There’s been a lot of talk about “fracking”, or hydraulic fracturing, in the media lately, and many may be wondering what it is. Here is a simple overview of what fracking is, and why it’s bad for our health and our planet, and why the oil companies are still promoting it as safe.
In the case of modern oil and natural gas extraction, fracking refers to pumping pressurized water, sand, and chemicals into the ground to increase the amount of fuels which can be removed. While Big US Oil companies like Exxon call fracking safe, as it increases the amount of oil which can be drawn from a well, scientific evidence shows the drilling practice puts groundwater in surrounding regions at serious risk of contamination with dangerous – and flammable – chemicals like benzene.
The most famous case of fracking causing contaminated drinking water is in Sublette, Wyoming, where a drinking water study showed a benzene concentration 1,500 times what is safe for normal human consumption, and is believed to be a cause of aplastic anemia and leukemia.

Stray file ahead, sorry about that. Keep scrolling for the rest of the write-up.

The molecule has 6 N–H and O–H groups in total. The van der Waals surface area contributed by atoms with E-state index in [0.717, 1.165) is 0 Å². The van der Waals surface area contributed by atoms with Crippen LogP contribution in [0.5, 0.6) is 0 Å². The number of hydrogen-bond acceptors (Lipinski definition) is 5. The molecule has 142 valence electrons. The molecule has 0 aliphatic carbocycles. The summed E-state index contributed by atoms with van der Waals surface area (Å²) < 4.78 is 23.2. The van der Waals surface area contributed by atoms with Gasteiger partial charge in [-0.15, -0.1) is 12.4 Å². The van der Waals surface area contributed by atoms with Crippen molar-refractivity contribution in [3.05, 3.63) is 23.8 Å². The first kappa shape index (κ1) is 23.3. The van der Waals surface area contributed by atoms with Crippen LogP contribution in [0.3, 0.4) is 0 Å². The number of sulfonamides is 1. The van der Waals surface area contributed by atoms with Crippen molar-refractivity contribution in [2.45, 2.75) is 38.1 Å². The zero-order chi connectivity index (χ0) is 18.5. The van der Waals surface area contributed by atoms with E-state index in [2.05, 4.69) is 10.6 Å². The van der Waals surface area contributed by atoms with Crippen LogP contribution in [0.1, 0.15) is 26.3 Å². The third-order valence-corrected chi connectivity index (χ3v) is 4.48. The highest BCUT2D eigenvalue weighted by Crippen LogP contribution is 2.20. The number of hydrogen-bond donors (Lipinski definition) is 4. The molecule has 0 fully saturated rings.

For a quick explanation of how fracking works in an easy to understand animated song, watch this video:
Why fracking is bad for the environment
There are two main reasons why fracking is bad for the environment:
- Causing unnecessary earthquakesInjecting fluid into faults or fractures messes with the natural rhythm of the ground, and added pressure from drilling is believed to create seismic events. One example of this is a series of Texas earthquakeswhich began once natural gas drilling and fracking was introduced to the region.
- Contributing to global warmingResearch from Cornell University shows that the gas produced from fracking is as bad a contributor to a warming climate than coal, and may in fact be far worse.
What’s being done about it
Currently, the EPA’s Science Advisory Board is reviewing the Hydraulic Fracturing Study Plan, which specifically intends to investigates claims made about the water contamination caused by fracking. Unfortunately, the Science Advisory Board does not plan to release its findings to the public until the end of 2012, and there is no mention in their Study Plan of investigating the environmental issues associated with hydraulic fracturing.